Fatigue is believed to be determined by the accumulation of lactate in exercising muscle (Monedero & Donne). However, the notion that lactic acid (consisting of lactate ions and H+) is detrimental to muscle function is derived from early findings on amphibian muscles, in which acidosis is more pronounced than mammalian musculature. These early studies were conducted at 10-20°C, when they were repeated at 25-30°C the effects of acidosis were abolished (Cairns). Studies on human skeletal muscles have shown a positive correlation between increased lactic acid and muscle fatigue, but what is usually overlooked is that there is also a relationship between fatigue and a decrease in ATP, increases in inorganic phosphate and increased ADP, as well as decreased nitrous oxide and reactive oxidative species (Franklin et al) – so why do we bang on about lactate clearance all the time?!

There is now a belief that lactic acid may have ergogenic effects on performance. It is well known that acidosis stimulates the Bohr effect, whereby H+ causes the release of oxygen from haemoglobin, which stimulates increased ventilation, enhanced blood flow, and an increased cardiovascular drive. (Cairns). Despite this recent shift in opinion, many studies still believe lactate to be detrimental to performance, and investigations continue into the most efficient method of lactate removal.

Monedero & Donne investigated different recovery strategies after maximal exercise using 18 trained cyclists. It was concluded that a combined treatment of massage and active recovery was significant in aiding future performance compared to passive recovery, active recovery or massage alone. Despite quoting in the introduction that “the role of lactate in fatigue is questionable”, the removal of lactate forms the bulk of the conclusion as to why massage alone was not a viable treatment for recovery.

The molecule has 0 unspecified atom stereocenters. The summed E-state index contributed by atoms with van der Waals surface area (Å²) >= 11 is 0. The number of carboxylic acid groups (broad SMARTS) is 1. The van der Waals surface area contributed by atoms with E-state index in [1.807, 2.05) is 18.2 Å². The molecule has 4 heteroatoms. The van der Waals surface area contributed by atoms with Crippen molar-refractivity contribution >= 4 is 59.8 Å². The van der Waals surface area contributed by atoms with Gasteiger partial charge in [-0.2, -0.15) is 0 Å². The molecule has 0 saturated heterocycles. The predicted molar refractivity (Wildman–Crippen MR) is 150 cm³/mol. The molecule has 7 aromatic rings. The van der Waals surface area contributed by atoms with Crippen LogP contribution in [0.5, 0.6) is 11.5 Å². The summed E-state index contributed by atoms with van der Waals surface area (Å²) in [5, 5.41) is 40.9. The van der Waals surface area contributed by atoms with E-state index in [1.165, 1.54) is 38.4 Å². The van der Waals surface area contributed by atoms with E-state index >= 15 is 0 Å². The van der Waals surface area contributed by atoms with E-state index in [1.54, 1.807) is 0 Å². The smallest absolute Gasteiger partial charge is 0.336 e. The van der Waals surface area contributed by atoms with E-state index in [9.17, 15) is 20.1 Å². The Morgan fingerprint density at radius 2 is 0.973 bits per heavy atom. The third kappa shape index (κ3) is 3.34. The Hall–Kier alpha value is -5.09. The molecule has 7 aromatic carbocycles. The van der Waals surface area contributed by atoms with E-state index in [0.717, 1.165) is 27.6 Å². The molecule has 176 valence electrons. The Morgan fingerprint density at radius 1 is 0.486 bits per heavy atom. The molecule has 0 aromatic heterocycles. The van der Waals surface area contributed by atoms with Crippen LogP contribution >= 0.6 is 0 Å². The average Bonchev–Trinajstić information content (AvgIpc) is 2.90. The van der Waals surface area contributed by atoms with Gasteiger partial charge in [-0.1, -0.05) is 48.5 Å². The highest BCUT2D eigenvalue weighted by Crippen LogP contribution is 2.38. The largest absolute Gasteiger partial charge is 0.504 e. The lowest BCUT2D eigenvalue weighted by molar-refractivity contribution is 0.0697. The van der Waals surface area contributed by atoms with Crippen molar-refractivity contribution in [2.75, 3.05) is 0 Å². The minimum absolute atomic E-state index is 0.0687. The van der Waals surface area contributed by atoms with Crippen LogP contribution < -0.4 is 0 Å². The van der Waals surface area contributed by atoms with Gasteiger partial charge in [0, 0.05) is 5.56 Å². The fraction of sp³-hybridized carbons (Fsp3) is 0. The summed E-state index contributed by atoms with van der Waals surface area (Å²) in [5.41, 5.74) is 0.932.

Judging a fish by its ability to climb trees:

I mentioned earlier that I have reservations over the term “recreational athletes” – its unclear if this is an accepted scholarly word for “weekend warrior” or if its 3-times-a-week gym goers at the local spa and health club. Even so, the use of these participant populations to make assumptions on elite sport should be taken with caution. So should the use of athletes asked to perform unfamiliar tasks. Robertson et al used cycling to exhaust 9 male subjects and found no significant effect with blood lactate clearance following 20 minutes massage. However participants were from field based backgrounds such as football, rugby and hockey.

A study by Mancinelli et al investigated the effects of massage on DOMS using female athletes. 24 volleyball and basketball players underwent a vigorous strength and conditioning training session to elicit DOMS. The study found that the massage group (n=12) had significant increases in vertical jump scores (P=0.003) and decreased levels of perceived soreness (P=0.001), while the control group significantly increased their shuttle run times (P=0.004). The study that used functional tests appropriate to the subjects sport found favourable results for massage.